Abstract: Although the influx of large private capital inflows provides developing countries with substantial macroeconomic benefits, the integration process carries some difficult macroeconomic challenges. This paper examines the implications of large private capital inflows episodes on the macroeconomic fundamentals of highly integrated developing countries under the two policy regimes. We begin by classifying developing countries according to their degree of capital account openness. Then, we exploit large capital inflow episodes to measure their short-run effects on key domestic macroeconomic fundamentals for a sub-sample of highly integrated countries that adopted the two policy regimes using a VAR framework. The results indicate that countries experiencing more volatile macroeconomic fluctuations, including a sharp reversal of inflows, tend to have higher current account deficits and experience stronger increases in both aggregate demand and the real value of the currency during the period of large capital inflows. In this respect, countries with a liberalized capital account usually witness an expansion of economic activity. However, such an effect is not likely to last indefinitely, and the boom phase may tend to reverse itself as the economy reaches its potential. Meanwhile, countries that adopt tightening capital controls on capital inflows experience more moderate GDP growth following the surge in inflows. Nonetheless, capital controls don’t completely insulate countries against external disturbances, as the real exchange rate is more vulnerable to shocks.
    Date: 2022–09–20
  4. By: Qingyuan Du (Department of Economics, Monash University); Yalin Liu (Central University of Finance and Economics); Jianwei Xu (Beijing Normal University)
    Abstract: This paper investigates the effect of importer dispersion on exchange rate pass-through. We show theoretically that greater importer dispersion leads to lower exporter markup, thereby causing a higher exchange rate pass-through. Empirically, we use Colombia’s transaction-level customs data to provide strong evidence supporting the theoretical prediction. The quantitative effect of importer dispersion on exchange rate pass-through is significant: the importer dispersion channel is at least as important as the traditional exporter heterogeneity channel. Our results are robust to various empirical specifications and become even stronger in the context of the dominant currency paradigm.
    Keywords: importer heterogeneity, exchange rate pass-through
    JEL: F1
    Date: 2022–12
  5. By: Sámano Daniel
    Abstract: I develop an asymmetric two-country incomplete markets model in which economies trade final consumption goods and inputs. The purchases of imported inputs from the firms of one of the economies (the emerging) to the firms of the other economy (the advanced) are subject to a foreign currency working capital constraint. Domestic firms are assumed to finance their working capital by borrowing from the domestic household in local currency. Through numerical simulations, I show that in this environment domestic productivity shocks have compositional effects through the cost of the working capital. In particular, after a domestic positive productivity shock terms of trade rise and the working capital cost exhibits a sudden increase followed by a prolonged temporary decrease. This leads to inputs recomposition in the domestic economy in response to working capital cost adjustments.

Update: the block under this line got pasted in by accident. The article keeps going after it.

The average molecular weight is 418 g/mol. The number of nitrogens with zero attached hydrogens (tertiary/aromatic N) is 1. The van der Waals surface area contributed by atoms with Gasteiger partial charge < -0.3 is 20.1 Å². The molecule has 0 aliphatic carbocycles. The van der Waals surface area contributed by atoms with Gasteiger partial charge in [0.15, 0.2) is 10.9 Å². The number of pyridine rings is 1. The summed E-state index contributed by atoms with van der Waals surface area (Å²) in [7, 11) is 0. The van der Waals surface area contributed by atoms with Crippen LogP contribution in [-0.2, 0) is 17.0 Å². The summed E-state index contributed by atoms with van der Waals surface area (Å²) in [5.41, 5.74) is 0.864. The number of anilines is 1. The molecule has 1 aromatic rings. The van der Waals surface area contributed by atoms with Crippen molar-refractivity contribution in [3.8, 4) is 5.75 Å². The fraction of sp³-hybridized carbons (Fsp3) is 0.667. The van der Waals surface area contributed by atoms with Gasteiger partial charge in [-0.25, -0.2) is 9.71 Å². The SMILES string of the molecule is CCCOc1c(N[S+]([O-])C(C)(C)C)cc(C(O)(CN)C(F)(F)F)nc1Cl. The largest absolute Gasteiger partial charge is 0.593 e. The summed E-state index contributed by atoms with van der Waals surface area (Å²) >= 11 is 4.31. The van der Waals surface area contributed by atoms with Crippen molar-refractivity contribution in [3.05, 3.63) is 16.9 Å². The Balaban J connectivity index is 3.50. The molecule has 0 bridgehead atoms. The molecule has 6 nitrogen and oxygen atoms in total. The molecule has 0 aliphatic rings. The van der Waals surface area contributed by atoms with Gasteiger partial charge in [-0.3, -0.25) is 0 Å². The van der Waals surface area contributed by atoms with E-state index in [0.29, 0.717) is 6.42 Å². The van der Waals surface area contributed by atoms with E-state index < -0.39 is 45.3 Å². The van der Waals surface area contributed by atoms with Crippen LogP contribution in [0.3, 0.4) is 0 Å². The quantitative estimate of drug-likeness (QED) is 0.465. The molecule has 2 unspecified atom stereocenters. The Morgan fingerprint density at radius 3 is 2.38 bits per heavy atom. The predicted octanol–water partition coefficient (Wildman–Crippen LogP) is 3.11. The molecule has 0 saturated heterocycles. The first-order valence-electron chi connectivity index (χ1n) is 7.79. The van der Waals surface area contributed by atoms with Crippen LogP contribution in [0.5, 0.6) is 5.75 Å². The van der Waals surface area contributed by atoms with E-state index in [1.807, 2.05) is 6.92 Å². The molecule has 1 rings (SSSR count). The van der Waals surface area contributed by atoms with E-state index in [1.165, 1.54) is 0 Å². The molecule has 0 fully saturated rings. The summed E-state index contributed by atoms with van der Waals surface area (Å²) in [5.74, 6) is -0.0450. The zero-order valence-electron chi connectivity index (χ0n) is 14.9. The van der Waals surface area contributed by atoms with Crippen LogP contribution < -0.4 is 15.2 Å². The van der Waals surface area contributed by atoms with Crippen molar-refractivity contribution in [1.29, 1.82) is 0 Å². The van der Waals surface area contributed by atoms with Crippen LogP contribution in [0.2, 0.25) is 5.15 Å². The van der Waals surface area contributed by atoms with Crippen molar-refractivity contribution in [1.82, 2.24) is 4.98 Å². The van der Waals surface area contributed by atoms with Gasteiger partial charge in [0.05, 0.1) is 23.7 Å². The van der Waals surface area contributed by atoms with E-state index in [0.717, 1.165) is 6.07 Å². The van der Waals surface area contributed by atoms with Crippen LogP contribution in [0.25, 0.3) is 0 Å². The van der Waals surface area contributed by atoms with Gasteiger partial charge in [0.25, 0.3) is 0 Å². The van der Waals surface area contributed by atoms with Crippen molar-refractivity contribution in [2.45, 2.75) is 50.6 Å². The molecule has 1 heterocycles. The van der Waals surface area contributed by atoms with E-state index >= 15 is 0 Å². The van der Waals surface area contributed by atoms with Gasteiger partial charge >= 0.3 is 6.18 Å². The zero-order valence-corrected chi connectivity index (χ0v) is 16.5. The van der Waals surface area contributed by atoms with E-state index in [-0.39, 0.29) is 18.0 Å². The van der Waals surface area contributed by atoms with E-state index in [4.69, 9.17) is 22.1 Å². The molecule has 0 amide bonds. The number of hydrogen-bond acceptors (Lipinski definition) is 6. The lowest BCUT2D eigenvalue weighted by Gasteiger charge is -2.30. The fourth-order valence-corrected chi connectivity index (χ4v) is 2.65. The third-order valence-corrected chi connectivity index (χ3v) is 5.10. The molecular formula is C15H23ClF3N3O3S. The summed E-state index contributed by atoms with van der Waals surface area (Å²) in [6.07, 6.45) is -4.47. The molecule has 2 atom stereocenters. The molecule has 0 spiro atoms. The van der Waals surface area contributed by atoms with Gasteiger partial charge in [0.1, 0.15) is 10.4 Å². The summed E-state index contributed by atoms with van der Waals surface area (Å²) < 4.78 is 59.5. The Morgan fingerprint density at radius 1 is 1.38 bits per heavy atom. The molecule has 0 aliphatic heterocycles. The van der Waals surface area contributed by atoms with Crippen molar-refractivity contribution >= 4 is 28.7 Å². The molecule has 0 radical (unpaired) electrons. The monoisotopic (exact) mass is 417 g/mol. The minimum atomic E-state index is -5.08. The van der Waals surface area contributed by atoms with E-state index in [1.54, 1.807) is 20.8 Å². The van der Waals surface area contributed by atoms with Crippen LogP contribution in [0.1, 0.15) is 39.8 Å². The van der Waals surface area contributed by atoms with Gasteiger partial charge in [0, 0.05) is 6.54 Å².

Keywords: Working capital;Foreign currency;Imported inputs
    JEL: C68 F15 F41
    Date: 2022–12
  6. By: Claudio Borio; Ilhyock Shim; Hyun Song Shin
    Abstract: Since the 2008–9 Great Financial Crisis, major advanced economies (AEs) have used monetary and macroprudential policies to achieve macroeconomic and financial stability. Emerging market economies (EMEs) have, in addition, combined interest rate tools with FX intervention, macroprudential policy and, sometimes, capital flow management measures (CFMs) to address the challenges from capital flow and exchange rate volatility. This paper provides an overview of the use of monetary, macroprudential and exchange rate policies, sometimes alongside CFMs, both in AEs and EMEs. It also assesses the extent to which the use of these policies constitutes a holistic macro-financial stability framework (MFSF). We reach three conclusions. First, combining tools has succeeded in improving policy trade-offs, notably by mitigating the risks to domestic stability arising from external influences. Second, a holistic MFSF is still a work in progress. Finally, more efforts need to be made to better understand the channels of international spillovers and spillbacks.